NEUROLOGIC DISORDERS 585 cides and herbicides have identiï¬ed signiï¬cantly increased risks (McGuire et al., 1997; Morahan and Pamphlett, 2006), but they did not weigh heavily, because of imprecise exposure assessments and other design limitations. Although recent prospective (Weisskopf et al., 2005) and retrospective (ADVA, 2005b) studies have identiï¬ed increased risk in veterans who served in Vietnam, they tend to implicate military service itself rather than exposure to the speciï¬c compounds of interest. Conclusions On the basis of its evaluation of the evidence reviewed here and in previ- ous VAO reports, the committee concludes that the evidence of an association between exposure to the compounds of interest and ALS remains inadequate or insufï¬cient. PERIPHERAL NEUROPATHY Peripheral neuropathy consists of disorders of the PNS. Manifestations of this syndrome can include a combination of sensory changes, motor weakness, and autonomic instability. Clinically, various forms of peripheral neuropathy can be characterized by the distribution of nerve abnormalities and their patterns of progression. For example, a peripheral neuropathy resulting from toxic exposure usually affects the limbs in a symmetric pattern, beginning distally (in the toes) and moving proximally (toward the spine) and providing the basis of the term âdying-back neuropathy,â now more rigorously referred to as âdistal axonopa- thy.â Thus, sensory deï¬cits at the ankle generally occur after deï¬cits in the toes. Physiologically, various forms of peripheral neuropathy can be characterized by results of electrodiagnostic testing to indicate which neural structures are af- fected. Most toxicant-induced neuropathies involve injury to the nerve cell bod- ies (neurons) or nerve ï¬bers (axons) that produces changes in the amplitude of a nerveâs response to an electric stimulus. In severe cases, there also can be slowing in the speed of nerve impulses. Those conditions contrast with the prominent slowing of nerve-conduction velocity (NCV) that results from injury to myelin, as seen in such inï¬ammatory conditions as Guillain-BarrÃ© syndrome. The clinical appearances of several peripheral neuropathies can be virtually identical, so it is often difï¬cult to determine whether a peripheral neuropathy is caused by a toxic exposure. Sometimes, clues in particular features of the clini- cal history and presentation suggest toxic exposure, but complaints of peripheral nerve disorders often occur in isolation and are monotonously similar, so etiologic determination can be difï¬cult. As many as 30 percent of cases are âidiopathicâ; that is, no etiology is determined despite exhaustive clinical evaluation. The most common toxicant-induced neuropathy occurs as a result of chronic alcohol exposure. Peripheral neuropathy also occurs commonly as a complica-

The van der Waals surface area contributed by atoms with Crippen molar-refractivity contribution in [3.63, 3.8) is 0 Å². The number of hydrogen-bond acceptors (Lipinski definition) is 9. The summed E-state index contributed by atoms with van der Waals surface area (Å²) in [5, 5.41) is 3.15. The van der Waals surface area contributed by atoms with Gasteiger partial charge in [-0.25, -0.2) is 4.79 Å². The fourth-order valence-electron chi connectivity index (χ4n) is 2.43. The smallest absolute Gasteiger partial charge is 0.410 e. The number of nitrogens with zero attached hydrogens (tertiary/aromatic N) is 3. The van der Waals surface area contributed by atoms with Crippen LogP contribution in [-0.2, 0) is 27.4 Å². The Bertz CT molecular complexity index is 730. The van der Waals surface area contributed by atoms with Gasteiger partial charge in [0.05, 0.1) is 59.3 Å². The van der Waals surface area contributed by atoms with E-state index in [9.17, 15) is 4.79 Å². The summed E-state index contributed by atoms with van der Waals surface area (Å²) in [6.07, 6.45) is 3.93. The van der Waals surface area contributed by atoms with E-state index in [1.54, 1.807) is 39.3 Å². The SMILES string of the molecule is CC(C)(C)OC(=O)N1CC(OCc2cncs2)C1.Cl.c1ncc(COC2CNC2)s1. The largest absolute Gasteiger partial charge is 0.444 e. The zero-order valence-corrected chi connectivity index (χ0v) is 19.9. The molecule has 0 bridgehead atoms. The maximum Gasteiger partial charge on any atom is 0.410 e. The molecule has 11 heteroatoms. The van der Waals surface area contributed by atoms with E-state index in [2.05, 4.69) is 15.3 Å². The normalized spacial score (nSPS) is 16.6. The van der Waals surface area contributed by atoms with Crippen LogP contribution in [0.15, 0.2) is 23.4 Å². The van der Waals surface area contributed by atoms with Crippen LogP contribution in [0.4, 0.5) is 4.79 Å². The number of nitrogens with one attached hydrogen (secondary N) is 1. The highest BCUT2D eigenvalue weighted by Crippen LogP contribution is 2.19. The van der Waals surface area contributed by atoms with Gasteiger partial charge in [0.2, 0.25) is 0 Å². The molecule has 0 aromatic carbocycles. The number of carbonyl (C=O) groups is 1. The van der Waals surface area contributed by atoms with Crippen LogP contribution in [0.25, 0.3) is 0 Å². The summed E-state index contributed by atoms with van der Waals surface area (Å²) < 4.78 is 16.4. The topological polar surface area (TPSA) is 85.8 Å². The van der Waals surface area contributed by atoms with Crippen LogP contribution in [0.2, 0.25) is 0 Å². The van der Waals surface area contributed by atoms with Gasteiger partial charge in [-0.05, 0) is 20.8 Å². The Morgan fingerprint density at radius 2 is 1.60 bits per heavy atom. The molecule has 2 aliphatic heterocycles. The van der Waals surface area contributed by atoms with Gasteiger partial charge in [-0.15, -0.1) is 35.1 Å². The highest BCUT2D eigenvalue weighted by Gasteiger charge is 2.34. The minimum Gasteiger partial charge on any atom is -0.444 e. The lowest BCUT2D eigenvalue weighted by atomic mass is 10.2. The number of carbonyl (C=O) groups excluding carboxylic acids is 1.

586 VETERANS AND AGENT ORANGE: UPDATE 2006 tion of diabetes: its reported prevalence in people with chronic diabetes is up to 50 percent. It is important to include assessment of alcohol use and diabetes as covariates in epidemiologic studies because the neuropathies that are related to these conditions are clinically and physiologically indistinguishable from other toxicant-induced neuropathies. Clinically, in cases of toxicant-induced peripheral neuropathy, stabilization or improvement is the rule after exposure ends. Recovery might not be complete, however, and the degree of recovery can depend on the severity of the initial deï¬cits. Furthermore, there is a possibility of âsubclinicalâ effects, and a person might be unaware of symptoms although evidence of nerve dysfunction can be found in a detailed neurologic examination or through electrodiagnostic testing. In VAO, peripheral neuropathy was considered a single category of disease. Before revising the conclusion regarding neuropathies, the committee for Update 1996 divided them into âacute and subacuteâ and âchronicâ classiï¬cations (on the basis of when an outcome occurs relative to exposure). In this section of this report, however, the terms âacuteâ (brief) and âchronicâ (prolonged or protracted) describe the time course of toxicant exposure. âEarlyâ and âdelayed onsetâ are used to describe the time course of the neuropathy. The distinction between âtran- sientâ and âpersistentâ is not always clear, because recovery may be protracted and incomplete. The committee considers a neuropathy to be of early onset and transient if abnormalities appear and resolve within 2 years after cessation of external exposure. Conclusions from VAO and Updates VAO and subsequent updates noted that the literature on peripheral neuropa- thy had been difï¬cult to integrate because it is characterized by variable methods that lack uniform operational deï¬nitions. The techniques used to identify affected persons, to deï¬ne comparison populations, and to assess exposures differ con- siderably among studies. Also, many of the studies are limited by nonrandom selection, which raises a concern about bias, and by the relatively small number of participants, which decreases conï¬dence in risk estimates and limits the power to detect a true association. There have been variable results, with some studies demonstrating abnormalities of peripheral nerve function and others not. In VAO, the committee reviewed results of four occupational-cohort studies of workers who had been exposed to the compounds of interest (Moses et al., 1984; Singer et al., 1982; Suskind and Hertzberg; 1984; Sweeney et al., 1993). Singer et al. (1982) reported decreased NCVs in 2,4-D and 2,4,5-T production workers who were examined 2 months after exposures were reduced. In former 2,4,5-T production workers with a history of chloracne (10 years after last ex- posure), Moses et al. (1984) found diminished pin-prick sensation, but Suskind and Hertzberg (1984) did not ï¬nd differences in NCVs. Similarly, Sweeney et al. (1993) reported decreased pin-prick sensation but no differences in NCVs in